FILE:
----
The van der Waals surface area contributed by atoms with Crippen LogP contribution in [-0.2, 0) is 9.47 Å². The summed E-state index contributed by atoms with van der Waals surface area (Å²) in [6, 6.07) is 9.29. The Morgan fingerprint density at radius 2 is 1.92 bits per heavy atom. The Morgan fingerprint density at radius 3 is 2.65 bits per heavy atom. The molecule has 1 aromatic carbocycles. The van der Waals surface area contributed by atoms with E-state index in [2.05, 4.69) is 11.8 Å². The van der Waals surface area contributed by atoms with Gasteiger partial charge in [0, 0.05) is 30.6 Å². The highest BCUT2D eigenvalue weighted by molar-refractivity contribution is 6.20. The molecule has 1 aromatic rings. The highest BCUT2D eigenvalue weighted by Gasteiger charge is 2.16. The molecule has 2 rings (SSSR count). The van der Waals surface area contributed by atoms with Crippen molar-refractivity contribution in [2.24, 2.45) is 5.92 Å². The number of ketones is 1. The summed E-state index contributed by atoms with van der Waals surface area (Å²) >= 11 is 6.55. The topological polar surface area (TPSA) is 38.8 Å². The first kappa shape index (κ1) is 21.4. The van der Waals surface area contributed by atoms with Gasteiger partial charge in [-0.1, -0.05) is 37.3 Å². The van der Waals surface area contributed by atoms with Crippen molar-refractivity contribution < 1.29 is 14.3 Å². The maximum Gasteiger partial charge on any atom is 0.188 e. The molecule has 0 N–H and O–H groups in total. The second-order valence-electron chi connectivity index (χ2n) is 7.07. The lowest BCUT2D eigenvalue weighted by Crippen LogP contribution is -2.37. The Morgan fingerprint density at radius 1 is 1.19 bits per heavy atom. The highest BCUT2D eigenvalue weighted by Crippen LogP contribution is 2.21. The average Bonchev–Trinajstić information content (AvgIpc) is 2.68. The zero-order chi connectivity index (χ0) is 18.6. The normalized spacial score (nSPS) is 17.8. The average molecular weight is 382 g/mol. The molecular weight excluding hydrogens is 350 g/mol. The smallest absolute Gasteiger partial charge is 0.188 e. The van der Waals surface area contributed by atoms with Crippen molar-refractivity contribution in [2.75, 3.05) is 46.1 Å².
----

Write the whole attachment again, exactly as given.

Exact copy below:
The van der Waals surface area contributed by atoms with Crippen LogP contribution in [-0.2, 0) is 9.47 Å². The summed E-state index contributed by atoms with van der Waals surface area (Å²) in [6, 6.07) is 9.29. The Morgan fingerprint density at radius 2 is 1.92 bits per heavy atom. The Morgan fingerprint density at radius 3 is 2.65 bits per heavy atom. The molecule has 1 aromatic carbocycles. The van der Waals surface area contributed by atoms with E-state index in [2.05, 4.69) is 11.8 Å². The van der Waals surface area contributed by atoms with Gasteiger partial charge in [0, 0.05) is 30.6 Å². The highest BCUT2D eigenvalue weighted by molar-refractivity contribution is 6.20. The molecule has 1 aromatic rings. The highest BCUT2D eigenvalue weighted by Gasteiger charge is 2.16. The molecule has 2 rings (SSSR count). The van der Waals surface area contributed by atoms with Crippen molar-refractivity contribution in [2.24, 2.45) is 5.92 Å². The number of ketones is 1. The summed E-state index contributed by atoms with van der Waals surface area (Å²) >= 11 is 6.55. The topological polar surface area (TPSA) is 38.8 Å². The first kappa shape index (κ1) is 21.4. The van der Waals surface area contributed by atoms with Gasteiger partial charge in [-0.1, -0.05) is 37.3 Å². The van der Waals surface area contributed by atoms with Crippen molar-refractivity contribution < 1.29 is 14.3 Å². The maximum Gasteiger partial charge on any atom is 0.188 e. The molecule has 0 N–H and O–H groups in total. The second-order valence-electron chi connectivity index (χ2n) is 7.07. The lowest BCUT2D eigenvalue weighted by Crippen LogP contribution is -2.37. The Morgan fingerprint density at radius 1 is 1.19 bits per heavy atom. The highest BCUT2D eigenvalue weighted by Crippen LogP contribution is 2.21. The average Bonchev–Trinajstić information content (AvgIpc) is 2.68. The zero-order chi connectivity index (χ0) is 18.6. The normalized spacial score (nSPS) is 17.8. The average molecular weight is 382 g/mol. The molecular weight excluding hydrogens is 350 g/mol. The smallest absolute Gasteiger partial charge is 0.188 e. The van der Waals surface area contributed by atoms with Crippen molar-refractivity contribution in [2.75, 3.05) is 46.1 Å².